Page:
Saudi aus­ter­ity to af­fect home own­er­ship drive Hous­ing prices could drop as much as 30%

Kuwait Times - - BUSINESS -

Saudi Ara­bia’s aus­ter­ity drive will pres­sure peo­ple’s abil­ity to buy their own homes and could push hous­ing prices in some seg­ments down by nearly a third, the lo­cal di­rec­tor of real es­tate ser­vices firm JLL said yes­ter­day. As low oil prices strain state fi­nances, the government is be­ing forced to cut spend­ing and raise fees and taxes, hurt­ing con­sumers’ dis­pos­able in­comes. Last month it an­nounced cuts to al­lowances for em­ploy­ees in the public sec­tor, where about two-thirds of Saudis work.

Such mea­sures could slow government ef­forts to boost home own­er­ship and Jamil Ghaz­nawi told the Reuters Mid­dle East In­vest­ment Sum­mit that prices of low- to mid­dlein­come homes could fall by as much as 30 per­cent. “Be­cause of a lack of af­ford­abil­ity and pur­chas­ing power and now as we see, reduction of salaries for government em­ploy­ees we fore­see fur­ther pres­sure on af­ford­abil­ity,” Ghaz­nawi told the Sum­mit, tak­ing place in cities across the Mid­dle East. “The de­mand is there, but the ques­tion is: Do these peo­ple have money to buy?” Hous­ing and land prices have al­ready dropped by as much as 10 per­cent and the fall could reach 30 per­cent if land prices con­tinue to pull back from in­flated lev­els, Ghaz­nawi added.

Ghaz­nawi es­ti­mated the short­age of low- and mid­dle-in­come hous­ing at 1 mil­lion homes, a fig­ure which could in­crease be­cause of Saudi Ara­bia’s young and growing pop­u­la­tion. Over the past year, author­i­ties have taken sev­eral steps to im­prove sup­ply, in­clud­ing the in­tro­duc­tion of a tax on un­de­vel­oped ur­ban land to force more land into the mar­ket, li­cens­ing a na­tional home fi­nance com­pany, and sign­ing mem­o­ran­dums of un­der­stand­ing with lo­cal and for­eign firms to build tens of thou­sands of units.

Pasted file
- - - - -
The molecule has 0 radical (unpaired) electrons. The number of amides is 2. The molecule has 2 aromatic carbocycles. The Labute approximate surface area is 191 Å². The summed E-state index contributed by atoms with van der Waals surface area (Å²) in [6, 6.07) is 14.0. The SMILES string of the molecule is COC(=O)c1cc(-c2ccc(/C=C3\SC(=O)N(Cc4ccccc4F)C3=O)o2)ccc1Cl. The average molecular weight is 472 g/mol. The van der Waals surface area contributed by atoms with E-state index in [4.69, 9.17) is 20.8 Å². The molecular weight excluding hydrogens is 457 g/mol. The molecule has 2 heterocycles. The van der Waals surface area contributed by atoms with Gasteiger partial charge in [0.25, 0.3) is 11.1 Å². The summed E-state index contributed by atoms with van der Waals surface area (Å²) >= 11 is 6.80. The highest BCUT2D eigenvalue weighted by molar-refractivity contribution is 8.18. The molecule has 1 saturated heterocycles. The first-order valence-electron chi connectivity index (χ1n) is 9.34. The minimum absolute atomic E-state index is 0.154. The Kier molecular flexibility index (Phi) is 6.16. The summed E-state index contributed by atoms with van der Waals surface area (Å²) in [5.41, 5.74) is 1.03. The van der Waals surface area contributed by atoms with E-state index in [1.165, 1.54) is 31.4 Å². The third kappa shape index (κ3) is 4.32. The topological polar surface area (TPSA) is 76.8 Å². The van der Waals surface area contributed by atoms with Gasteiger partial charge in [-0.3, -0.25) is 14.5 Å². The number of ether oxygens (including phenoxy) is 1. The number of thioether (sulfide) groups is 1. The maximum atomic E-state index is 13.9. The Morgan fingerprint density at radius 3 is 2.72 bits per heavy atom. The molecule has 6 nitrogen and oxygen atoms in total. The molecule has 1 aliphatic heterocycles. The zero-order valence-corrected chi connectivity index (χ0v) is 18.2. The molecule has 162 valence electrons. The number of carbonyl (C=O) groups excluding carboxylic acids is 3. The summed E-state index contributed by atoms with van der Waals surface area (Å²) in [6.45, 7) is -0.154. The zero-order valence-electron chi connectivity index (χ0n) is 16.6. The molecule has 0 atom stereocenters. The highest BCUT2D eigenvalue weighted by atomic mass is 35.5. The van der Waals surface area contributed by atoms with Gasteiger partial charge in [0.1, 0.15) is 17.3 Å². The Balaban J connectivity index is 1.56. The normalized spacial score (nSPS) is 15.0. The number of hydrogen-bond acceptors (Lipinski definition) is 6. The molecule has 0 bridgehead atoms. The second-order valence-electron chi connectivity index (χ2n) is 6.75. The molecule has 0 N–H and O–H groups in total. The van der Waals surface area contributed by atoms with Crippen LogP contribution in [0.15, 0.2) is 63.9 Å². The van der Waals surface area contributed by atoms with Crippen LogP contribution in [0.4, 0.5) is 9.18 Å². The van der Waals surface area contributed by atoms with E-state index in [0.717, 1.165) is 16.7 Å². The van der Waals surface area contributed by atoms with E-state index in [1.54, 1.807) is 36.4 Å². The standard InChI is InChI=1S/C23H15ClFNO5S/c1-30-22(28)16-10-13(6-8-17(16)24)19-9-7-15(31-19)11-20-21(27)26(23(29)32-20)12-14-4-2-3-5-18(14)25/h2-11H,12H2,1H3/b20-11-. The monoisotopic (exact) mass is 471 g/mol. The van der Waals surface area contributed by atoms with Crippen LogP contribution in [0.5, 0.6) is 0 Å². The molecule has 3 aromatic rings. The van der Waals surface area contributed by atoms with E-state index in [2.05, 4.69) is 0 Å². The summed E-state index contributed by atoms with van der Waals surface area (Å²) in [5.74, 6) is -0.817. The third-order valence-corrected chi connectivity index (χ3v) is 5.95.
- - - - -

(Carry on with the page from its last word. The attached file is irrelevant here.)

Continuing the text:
But the pace of con­struc­tion has been slow, partly be­cause po­ten­tial buy­ers have found it hard to af­ford to pur­chase and be­cause the fi­nances of the con­struc­tion sec­tor have been weak­ened by government spend­ing cuts.

As a re­sult, small and mid-sized de­vel­op­ers - who pro­vided 85 per­cent of the stock in the mar­ket have slowed their ac­tiv­ity over the past year and a half, Ghaz­nawi said. In late 2014, the Saudi cen­tral bank in­tro­duced a rule im­pos­ing a 70 per­cent loan-to-value ra­tio for home loans, aim­ing to pre­vent ex­ces­sive lever­ag­ing in the real es­tate sec­tor. But Ghaz­nawi said the rule had lim­ited com­mer­cial banks’ abil­ity to of­fer prop­erty loans. “There are only eight mort­gage com­pa­nies with to­tal loans of about 5 bil­lion riyals ($1.3 bil­lion), com­pared to banks which had pro­vided over 170 bil­lion riyals of mort­gages over the past seven years.” The net re­sult of aus­ter­ity poli­cies and financing curbs, Ghaz­nawi said, is that hous­ing projects which in the past might have been sold out in two years would now take much longer.—Reuters

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